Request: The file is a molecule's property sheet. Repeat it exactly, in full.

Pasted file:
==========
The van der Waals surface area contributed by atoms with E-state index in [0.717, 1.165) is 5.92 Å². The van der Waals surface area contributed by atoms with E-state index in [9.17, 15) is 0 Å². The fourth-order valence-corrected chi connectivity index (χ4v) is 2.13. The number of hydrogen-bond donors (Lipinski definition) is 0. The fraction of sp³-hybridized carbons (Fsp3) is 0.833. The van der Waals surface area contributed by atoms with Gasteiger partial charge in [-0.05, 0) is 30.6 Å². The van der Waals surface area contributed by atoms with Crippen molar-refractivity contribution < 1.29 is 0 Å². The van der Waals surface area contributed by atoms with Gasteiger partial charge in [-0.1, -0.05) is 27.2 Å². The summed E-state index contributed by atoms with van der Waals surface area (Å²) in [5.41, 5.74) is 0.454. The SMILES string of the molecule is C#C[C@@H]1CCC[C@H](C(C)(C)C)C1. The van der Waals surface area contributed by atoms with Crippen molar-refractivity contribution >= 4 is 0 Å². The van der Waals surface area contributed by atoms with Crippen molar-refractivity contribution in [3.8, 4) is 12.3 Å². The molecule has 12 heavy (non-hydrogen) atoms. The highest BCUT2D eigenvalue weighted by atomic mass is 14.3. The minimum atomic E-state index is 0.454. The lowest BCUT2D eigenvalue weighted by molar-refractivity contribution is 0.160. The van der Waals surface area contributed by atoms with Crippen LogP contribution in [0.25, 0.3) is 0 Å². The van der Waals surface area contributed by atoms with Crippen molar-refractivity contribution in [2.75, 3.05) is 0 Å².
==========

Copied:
The van der Waals surface area contributed by atoms with E-state index in [0.717, 1.165) is 5.92 Å². The van der Waals surface area contributed by atoms with E-state index in [9.17, 15) is 0 Å². The fourth-order valence-corrected chi connectivity index (χ4v) is 2.13. The number of hydrogen-bond donors (Lipinski definition) is 0. The fraction of sp³-hybridized carbons (Fsp3) is 0.833. The van der Waals surface area contributed by atoms with Gasteiger partial charge in [-0.05, 0) is 30.6 Å². The van der Waals surface area contributed by atoms with Crippen molar-refractivity contribution < 1.29 is 0 Å². The van der Waals surface area contributed by atoms with Gasteiger partial charge in [-0.1, -0.05) is 27.2 Å². The summed E-state index contributed by atoms with van der Waals surface area (Å²) in [5.41, 5.74) is 0.454. The SMILES string of the molecule is C#C[C@@H]1CCC[C@H](C(C)(C)C)C1. The van der Waals surface area contributed by atoms with Crippen molar-refractivity contribution >= 4 is 0 Å². The van der Waals surface area contributed by atoms with Crippen molar-refractivity contribution in [3.8, 4) is 12.3 Å². The molecule has 12 heavy (non-hydrogen) atoms. The highest BCUT2D eigenvalue weighted by atomic mass is 14.3. The minimum atomic E-state index is 0.454. The lowest BCUT2D eigenvalue weighted by molar-refractivity contribution is 0.160. The van der Waals surface area contributed by atoms with Crippen LogP contribution in [0.25, 0.3) is 0 Å². The van der Waals surface area contributed by atoms with Crippen molar-refractivity contribution in [2.75, 3.05) is 0 Å².